In a new novel, Treading Air, Queensland author ARIELLA VAN LUYN uses fiction to investigate the life of a real young woman from Townsville named Lizzie O’Dea, who shot another woman in 1924. Read on >
  • SABRINA HAHN has been WA’s go-to dispenser of green-thumb advice to radio listeners for more than 20 years. Now, in Sabrina’s Dirty Deeds, she shows you what to do in your garden and when to do it. In this extract she outlines how to encourage good predatory insects. Read on >
  • Thirteen-year-old gamer Beth loves fighting beasts and solving riddles in her favourite online game, Tordon. But she soon faces her own adventure when she and her gaming nemesis are sucked into a new adventure filled world where they have to fight for their own survival. Into Tordon is a collaborative novel by 9 authors, written under the pseudonym of Z F Kingbolt. Good Reading talks to Editor-in-Chief Zena Shapter about the collaborative writing process, gaming and the adventures in the real world that mimic those found on the screen. Read on >

Book Reviews in this issue

  • Like many young women with ambitious career plans, Bernadette Agius hadn’t exactly factored a child into her life plan when she fell pregnant. The usual anxieties of motherhood were only further compounded when, moments after giving birth, she was told that her newborn son, Richard, had Down syndrome. Read on >

  • Colin Thompson has written this story so subtly and emotionally. I’ve turned the pages many times to look at the incredibly sensitive, detailed and sometimes fun illustrations. Five stars is not enough for this book. It is a work of art. Read on >

  • This picture book is irresistible as it’s all written in verse with big, full-page real-life illustrations. And the story of this earthquake is added which helps to make the whole incredible story real. My problem is, how did those cows keep their balance? Read on >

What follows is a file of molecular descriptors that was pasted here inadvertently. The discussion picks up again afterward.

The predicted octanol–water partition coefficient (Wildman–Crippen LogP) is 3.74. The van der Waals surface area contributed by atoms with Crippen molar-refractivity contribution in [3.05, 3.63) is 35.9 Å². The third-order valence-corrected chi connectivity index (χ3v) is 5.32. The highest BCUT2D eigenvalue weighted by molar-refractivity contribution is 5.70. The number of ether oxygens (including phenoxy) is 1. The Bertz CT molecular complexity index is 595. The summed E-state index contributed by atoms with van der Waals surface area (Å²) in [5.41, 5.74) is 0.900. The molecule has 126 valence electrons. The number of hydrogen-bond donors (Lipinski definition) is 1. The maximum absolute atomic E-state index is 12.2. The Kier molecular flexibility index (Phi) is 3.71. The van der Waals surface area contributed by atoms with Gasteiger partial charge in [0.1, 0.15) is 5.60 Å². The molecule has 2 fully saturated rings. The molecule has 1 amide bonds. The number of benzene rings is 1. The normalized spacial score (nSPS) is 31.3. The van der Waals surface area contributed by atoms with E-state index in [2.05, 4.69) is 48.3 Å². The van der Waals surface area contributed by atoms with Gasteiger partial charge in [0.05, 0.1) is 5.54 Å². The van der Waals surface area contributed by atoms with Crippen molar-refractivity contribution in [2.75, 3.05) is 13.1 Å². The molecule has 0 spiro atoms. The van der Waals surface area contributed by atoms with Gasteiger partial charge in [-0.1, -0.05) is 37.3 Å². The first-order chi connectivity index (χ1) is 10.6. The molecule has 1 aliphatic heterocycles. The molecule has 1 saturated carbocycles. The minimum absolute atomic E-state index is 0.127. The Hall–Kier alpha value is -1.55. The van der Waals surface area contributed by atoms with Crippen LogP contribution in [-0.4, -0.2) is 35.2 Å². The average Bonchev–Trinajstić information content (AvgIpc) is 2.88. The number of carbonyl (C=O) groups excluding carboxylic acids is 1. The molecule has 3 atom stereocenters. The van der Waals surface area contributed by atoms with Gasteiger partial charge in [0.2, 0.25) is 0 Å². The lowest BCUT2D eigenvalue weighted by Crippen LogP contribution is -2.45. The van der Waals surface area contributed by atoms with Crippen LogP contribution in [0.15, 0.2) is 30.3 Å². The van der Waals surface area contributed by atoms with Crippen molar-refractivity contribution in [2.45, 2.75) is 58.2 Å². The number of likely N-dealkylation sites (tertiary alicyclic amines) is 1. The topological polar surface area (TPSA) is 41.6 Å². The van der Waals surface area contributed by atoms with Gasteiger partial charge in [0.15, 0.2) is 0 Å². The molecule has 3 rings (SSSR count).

• The children will love this book as Diane Jackson Hill tells the story through a baby Shearwater called Hope. Hope has a little metal band on her leg so Ranger Phil and his team can track her flights. The beautiful illustrations by Craig Smith bring the whole remarkable story to life and we are left to wonder how these little birds find their way by just using their own instincts on the same day every year. Read on >

  • This book, with its exquisite illustrations, is an excellent introduction to Aboriginal people’s culture and language. Read on >

  • This is an insightful study of a family affected by mental illness and the effect would be similar no matter what the family’s ethnicity or cultural background. Of course, there are some permutations that are distinctive to people of Chinese heritage, and Wai Chim beautifully captures these in warm and sensitive ways. Read on >

  • This is a confronting and challenging story which describes the pain of growing up gay in a small, conservative small-town community. It doesn’t matter whether the reader is straight or gay; it gives an important insight in what it’s like to grow up ‘different’. There are some explicit sex scenes, which might shock some readers and which pushes the book into the much older teenage category. However, the characters are believable and one can’t help being moved by their tragic circumstances. Sheppard has given us a brave book which deserves attention. Read on >

  • This is a joyous romp, in which mayhem is piled upon mayhem and Tom, his family and friends, find themselves in all sorts of ridiculous situations. Reed’s illustrations add to the fun. It’s a story guaranteed to make you laugh out loud. Read on >

  • Robertson skilfully synthesises the moral and legal aspects of this debate to make a fervent plea for the return of stolen treasures to their homelands, and also provides a legal framework for how museums and looted nations might approach reparations. Read this book and you’ll see some cultural institutions in a darker, bloody light. You’ll also hope that the stolen Marbles will soon find their way home to Athens. Read on >

  • These 28 Australian stories of summer, sun and swimming will stir many memories. Mine were of the municipal pool in my Far North Queensland hometown which hosted cane toads when it was emptied to just a puddle. And after having unkempt curly hair following early morning training in the pool, I stood in front of a mirror at home, wet my hair, then cut it so it looked good wet (and of course, looked vile when dry!) Read on >